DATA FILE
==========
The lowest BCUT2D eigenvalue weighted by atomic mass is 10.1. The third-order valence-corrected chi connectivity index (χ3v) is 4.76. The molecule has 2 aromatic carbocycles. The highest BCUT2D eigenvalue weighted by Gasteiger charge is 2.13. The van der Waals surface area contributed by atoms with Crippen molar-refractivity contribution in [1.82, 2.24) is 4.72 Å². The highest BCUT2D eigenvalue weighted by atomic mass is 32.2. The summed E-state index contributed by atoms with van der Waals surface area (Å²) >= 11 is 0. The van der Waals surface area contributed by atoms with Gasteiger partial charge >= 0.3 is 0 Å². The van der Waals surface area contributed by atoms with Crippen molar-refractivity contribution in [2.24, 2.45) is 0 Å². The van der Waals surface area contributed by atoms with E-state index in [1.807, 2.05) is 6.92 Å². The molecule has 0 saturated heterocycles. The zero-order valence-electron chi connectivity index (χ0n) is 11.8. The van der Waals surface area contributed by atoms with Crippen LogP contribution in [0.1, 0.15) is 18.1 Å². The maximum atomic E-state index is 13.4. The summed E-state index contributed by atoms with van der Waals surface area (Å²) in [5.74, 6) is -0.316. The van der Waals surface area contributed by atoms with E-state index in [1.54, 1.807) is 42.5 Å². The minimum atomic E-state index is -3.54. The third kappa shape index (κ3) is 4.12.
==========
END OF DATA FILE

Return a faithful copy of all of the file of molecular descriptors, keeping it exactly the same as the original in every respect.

The lowest BCUT2D eigenvalue weighted by atomic mass is 10.1. The third-order valence-corrected chi connectivity index (χ3v) is 4.76. The molecule has 2 aromatic carbocycles. The highest BCUT2D eigenvalue weighted by Gasteiger charge is 2.13. The van der Waals surface area contributed by atoms with Crippen molar-refractivity contribution in [1.82, 2.24) is 4.72 Å². The highest BCUT2D eigenvalue weighted by atomic mass is 32.2. The summed E-state index contributed by atoms with van der Waals surface area (Å²) >= 11 is 0. The van der Waals surface area contributed by atoms with Gasteiger partial charge >= 0.3 is 0 Å². The van der Waals surface area contributed by atoms with Crippen molar-refractivity contribution in [2.24, 2.45) is 0 Å². The van der Waals surface area contributed by atoms with E-state index in [1.807, 2.05) is 6.92 Å². The molecule has 0 saturated heterocycles. The zero-order valence-electron chi connectivity index (χ0n) is 11.8. The van der Waals surface area contributed by atoms with Crippen LogP contribution in [0.1, 0.15) is 18.1 Å². The maximum atomic E-state index is 13.4. The summed E-state index contributed by atoms with van der Waals surface area (Å²) in [5.74, 6) is -0.316. The van der Waals surface area contributed by atoms with E-state index in [1.54, 1.807) is 42.5 Å². The minimum atomic E-state index is -3.54. The third kappa shape index (κ3) is 4.12.